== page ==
Which aspect of The Circular Ruins inspired you most?
The story is, at least in part, about a magician who finds his way to some ancient ruins in a jungle, where he tries to dream a son into existence one detail at a time. After many nights he succeeds, sort of, but an ancient cycle plays itself out, as well, which I won’t give away. I feel a strong resonance between this story and how I feel about the act of writing. I think of poems, stories, essays, and other works of art as children. I think artists have a lot of the same joys and responsibilities as parents. In Ithaca, that process played out as a daughter in the narrative, but there are other human constructs evident, as well.
And what about Ulysses?
With Ulysses it was really the whole book that got me excited. The more I read the book, the more I see it as an extension of the whole history of the English language. Joyce was a genius, and he poured his life into understanding literature in the English language. It’s all in Ulysses
at one point or another, every archetypal form we have. And the more I see that, the more see that the language is riddled with poetry. Poetry just drips from that book. But, even beyond that, I’d say that Molly’s soliloquy at the end of the book was the reason for Ithaca turning out a daughter rather than a son. that chapter kills me every time. The few times I’ve had the guts to teach Ulysses in a class there has always been at least one woman who points objects to Joyce assumptions about what’s going on in a woman’s head, about that stream of consciousness—and the objections are not necessarily the substance of Joyce’s assumptions, but the fact that he makes them at all. I can’t say that I really blame them. However, I usually defend the chapter with a somewhat feeble, “at least he cared enough to try.” Which, as far as I know, was a first for a male author. It may be not much, but I feel it is important to remember. I guess I’m guilty of some of the same sins here. But in this case it is my metaphorical baby, and I do care.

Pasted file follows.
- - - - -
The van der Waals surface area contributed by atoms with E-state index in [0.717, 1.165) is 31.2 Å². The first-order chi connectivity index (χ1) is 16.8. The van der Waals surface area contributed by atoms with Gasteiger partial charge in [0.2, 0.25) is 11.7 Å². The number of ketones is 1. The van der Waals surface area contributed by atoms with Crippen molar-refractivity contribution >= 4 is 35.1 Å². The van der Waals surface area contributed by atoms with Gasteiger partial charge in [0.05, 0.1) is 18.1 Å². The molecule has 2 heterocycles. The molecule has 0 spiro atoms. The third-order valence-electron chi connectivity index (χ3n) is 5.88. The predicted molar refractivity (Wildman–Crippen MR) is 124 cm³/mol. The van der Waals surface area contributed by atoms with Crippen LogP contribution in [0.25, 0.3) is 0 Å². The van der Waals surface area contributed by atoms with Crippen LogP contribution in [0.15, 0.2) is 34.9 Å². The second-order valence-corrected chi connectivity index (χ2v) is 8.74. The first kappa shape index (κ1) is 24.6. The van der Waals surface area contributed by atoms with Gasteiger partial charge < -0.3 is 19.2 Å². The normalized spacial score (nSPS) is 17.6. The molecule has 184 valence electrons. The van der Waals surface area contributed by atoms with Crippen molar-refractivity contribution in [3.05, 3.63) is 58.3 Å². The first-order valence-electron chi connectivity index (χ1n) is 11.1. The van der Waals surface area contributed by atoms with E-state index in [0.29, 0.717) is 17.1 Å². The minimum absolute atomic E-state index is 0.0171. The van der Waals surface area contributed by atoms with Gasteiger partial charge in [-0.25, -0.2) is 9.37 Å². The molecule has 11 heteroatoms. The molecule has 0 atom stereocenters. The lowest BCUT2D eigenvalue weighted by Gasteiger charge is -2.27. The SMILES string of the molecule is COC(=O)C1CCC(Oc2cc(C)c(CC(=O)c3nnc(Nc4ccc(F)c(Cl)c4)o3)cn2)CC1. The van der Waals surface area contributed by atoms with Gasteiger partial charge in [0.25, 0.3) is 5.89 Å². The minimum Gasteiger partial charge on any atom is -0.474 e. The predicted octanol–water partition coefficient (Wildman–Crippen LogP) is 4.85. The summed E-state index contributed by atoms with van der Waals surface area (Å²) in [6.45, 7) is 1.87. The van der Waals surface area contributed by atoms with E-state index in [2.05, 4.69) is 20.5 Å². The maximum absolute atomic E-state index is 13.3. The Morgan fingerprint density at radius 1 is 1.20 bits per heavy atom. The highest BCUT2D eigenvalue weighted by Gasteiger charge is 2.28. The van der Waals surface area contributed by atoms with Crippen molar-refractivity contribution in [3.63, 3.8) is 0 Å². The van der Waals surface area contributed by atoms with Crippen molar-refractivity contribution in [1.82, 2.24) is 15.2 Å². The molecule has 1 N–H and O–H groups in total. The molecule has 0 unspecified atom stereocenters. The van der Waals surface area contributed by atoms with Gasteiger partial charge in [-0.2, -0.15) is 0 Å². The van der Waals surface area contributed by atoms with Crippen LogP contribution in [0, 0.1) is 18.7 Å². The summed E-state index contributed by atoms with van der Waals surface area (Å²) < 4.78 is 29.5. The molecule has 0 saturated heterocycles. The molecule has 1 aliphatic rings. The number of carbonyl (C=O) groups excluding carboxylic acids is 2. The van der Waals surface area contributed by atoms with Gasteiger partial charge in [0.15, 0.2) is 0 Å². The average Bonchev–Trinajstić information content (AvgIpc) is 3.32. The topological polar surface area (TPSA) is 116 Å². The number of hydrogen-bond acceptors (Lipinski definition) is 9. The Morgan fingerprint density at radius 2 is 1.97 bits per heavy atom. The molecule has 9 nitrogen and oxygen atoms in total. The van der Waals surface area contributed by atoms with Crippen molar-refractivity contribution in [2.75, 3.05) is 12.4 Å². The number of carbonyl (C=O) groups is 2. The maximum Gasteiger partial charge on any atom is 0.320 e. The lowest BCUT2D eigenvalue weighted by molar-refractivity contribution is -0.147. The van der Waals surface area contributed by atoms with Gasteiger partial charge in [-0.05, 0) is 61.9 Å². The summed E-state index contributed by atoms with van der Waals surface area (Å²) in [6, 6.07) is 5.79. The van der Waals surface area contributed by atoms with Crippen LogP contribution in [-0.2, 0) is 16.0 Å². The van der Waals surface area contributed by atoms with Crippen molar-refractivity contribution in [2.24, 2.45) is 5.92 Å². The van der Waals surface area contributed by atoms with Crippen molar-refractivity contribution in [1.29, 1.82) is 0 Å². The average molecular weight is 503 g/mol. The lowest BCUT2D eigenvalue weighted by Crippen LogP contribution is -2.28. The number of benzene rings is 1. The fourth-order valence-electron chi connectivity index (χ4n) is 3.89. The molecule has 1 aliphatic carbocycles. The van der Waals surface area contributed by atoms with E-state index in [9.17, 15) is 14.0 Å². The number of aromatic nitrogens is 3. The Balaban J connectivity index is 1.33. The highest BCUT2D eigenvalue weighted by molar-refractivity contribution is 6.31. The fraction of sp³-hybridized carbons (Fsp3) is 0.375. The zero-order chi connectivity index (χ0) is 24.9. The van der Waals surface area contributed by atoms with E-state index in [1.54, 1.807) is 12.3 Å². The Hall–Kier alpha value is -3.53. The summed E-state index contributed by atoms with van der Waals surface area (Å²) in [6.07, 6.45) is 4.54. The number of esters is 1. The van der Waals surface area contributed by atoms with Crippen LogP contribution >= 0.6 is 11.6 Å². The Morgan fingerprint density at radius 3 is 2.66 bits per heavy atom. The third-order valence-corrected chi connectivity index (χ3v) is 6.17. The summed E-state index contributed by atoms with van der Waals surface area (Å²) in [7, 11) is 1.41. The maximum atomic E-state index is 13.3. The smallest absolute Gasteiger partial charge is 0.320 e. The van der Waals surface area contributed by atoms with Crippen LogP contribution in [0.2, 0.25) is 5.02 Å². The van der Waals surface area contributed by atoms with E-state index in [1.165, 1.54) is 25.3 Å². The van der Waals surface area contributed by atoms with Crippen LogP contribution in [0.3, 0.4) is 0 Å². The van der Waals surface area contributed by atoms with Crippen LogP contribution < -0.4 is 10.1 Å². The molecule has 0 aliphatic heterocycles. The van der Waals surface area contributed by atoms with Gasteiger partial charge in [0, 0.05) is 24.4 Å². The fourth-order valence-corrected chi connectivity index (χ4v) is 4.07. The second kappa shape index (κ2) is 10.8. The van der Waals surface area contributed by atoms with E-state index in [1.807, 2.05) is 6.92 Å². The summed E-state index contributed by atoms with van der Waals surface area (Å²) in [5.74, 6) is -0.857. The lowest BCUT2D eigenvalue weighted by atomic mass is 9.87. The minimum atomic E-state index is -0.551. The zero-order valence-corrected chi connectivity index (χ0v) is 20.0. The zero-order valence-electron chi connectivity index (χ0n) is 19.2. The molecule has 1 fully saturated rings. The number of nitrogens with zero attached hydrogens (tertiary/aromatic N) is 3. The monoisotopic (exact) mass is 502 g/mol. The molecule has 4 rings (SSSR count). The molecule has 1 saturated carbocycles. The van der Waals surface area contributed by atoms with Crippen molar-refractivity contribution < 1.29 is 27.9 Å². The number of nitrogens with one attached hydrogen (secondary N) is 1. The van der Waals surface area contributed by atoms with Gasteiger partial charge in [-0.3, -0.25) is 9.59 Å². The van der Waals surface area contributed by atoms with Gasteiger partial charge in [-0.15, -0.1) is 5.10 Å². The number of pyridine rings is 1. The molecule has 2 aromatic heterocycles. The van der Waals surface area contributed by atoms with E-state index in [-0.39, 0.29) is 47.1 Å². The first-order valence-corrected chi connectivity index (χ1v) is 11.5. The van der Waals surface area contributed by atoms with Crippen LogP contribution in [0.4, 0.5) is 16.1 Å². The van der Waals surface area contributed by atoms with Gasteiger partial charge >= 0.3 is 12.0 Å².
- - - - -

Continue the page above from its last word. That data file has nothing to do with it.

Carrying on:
How did the book come about?
Like most books, I guess, this one took years to arrive. I started writing the book back when I was doing graduate studies in Naropa University’s Jack Kerouac School, in 2008. I put the book aside to work on my thesis manuscript, but kept it in mind over the next few years. Slowly but surely I got the sequencing worked out and made final decisions about which of the individual poems to keep and which to take. One of the hardest parts was unifying the verb tenses throughout the book. I think the whole thing transitioned from past to present tense and back again three times… It was a long process, but eventually I sent it out into the world to sink or swim on its own. Like a child, I think sooner or later you have to let a book grow up and stop meddling with it. BlazeVOX took it in and gave it a home, and I’m grateful for that. Maybe now Ithaca will find some new friends and I can stop worrying about her all the time.
On that note, are there any other “children” coming along?
I always have several projects in one state or another of non-completion. I’m very excited about a collaborative book that’s coming out next year that I did with my friend Sarah Suzor called After the Fox. I’m also working on a new manuscript that I’m tentatively titling, Hierophant.
What’s a hierophant?
You’re supposed to be a writer. Look it up.